Dr Joseph Makkolil is a physicist [nano-sciences] with the Inter-University Centre for Nanomaterials and Devices [IUCND], Cochin University for Science and Technology [CUSAT]. He has been active in the Peoples’ Science Movement for three decades.

K Sahadevan is a science writer, specializing on environmental issues and also part of the movement-Youth for Environment and Justice.

VT Padmanabhan is an independent expert on radiation and human health, has done studies genetic effects of radiation and has written extensively on the safety lapses of KKNPP.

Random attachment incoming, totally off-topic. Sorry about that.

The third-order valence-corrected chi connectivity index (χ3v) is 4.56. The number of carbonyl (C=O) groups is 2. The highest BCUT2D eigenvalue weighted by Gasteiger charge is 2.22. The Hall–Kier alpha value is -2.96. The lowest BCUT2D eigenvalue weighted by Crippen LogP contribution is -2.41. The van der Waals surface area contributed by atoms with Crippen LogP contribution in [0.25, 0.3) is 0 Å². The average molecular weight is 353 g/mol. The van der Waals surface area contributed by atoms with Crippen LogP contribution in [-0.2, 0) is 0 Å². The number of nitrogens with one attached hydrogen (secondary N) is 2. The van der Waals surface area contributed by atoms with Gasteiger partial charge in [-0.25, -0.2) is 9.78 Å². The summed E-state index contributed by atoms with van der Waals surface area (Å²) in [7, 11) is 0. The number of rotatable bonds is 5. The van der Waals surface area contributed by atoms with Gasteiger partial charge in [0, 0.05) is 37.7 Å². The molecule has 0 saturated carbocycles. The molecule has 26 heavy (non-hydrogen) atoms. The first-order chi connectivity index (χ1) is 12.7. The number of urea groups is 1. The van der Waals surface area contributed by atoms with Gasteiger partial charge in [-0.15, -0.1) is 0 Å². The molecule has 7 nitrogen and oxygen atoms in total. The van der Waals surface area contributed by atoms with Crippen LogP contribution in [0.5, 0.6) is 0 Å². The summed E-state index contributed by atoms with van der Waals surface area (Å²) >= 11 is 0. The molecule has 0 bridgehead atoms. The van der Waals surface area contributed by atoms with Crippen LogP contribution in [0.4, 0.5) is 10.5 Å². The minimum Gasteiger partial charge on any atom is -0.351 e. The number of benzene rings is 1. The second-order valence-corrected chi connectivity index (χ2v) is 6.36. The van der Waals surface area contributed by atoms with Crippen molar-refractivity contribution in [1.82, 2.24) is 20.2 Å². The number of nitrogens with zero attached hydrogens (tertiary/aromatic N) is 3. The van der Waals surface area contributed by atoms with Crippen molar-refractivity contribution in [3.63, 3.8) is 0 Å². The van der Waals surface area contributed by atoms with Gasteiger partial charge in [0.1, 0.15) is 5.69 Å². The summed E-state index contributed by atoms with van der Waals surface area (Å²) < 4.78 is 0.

Drs R Ramesh and V Pugazhendi are family physicians and part of the Doctors for a Safe Environment [DOSE]. Their recent book on the volcanoes in sea off Kalpakkam has been appreciated by the nuclear establishment and AERB is planning more detailed studies.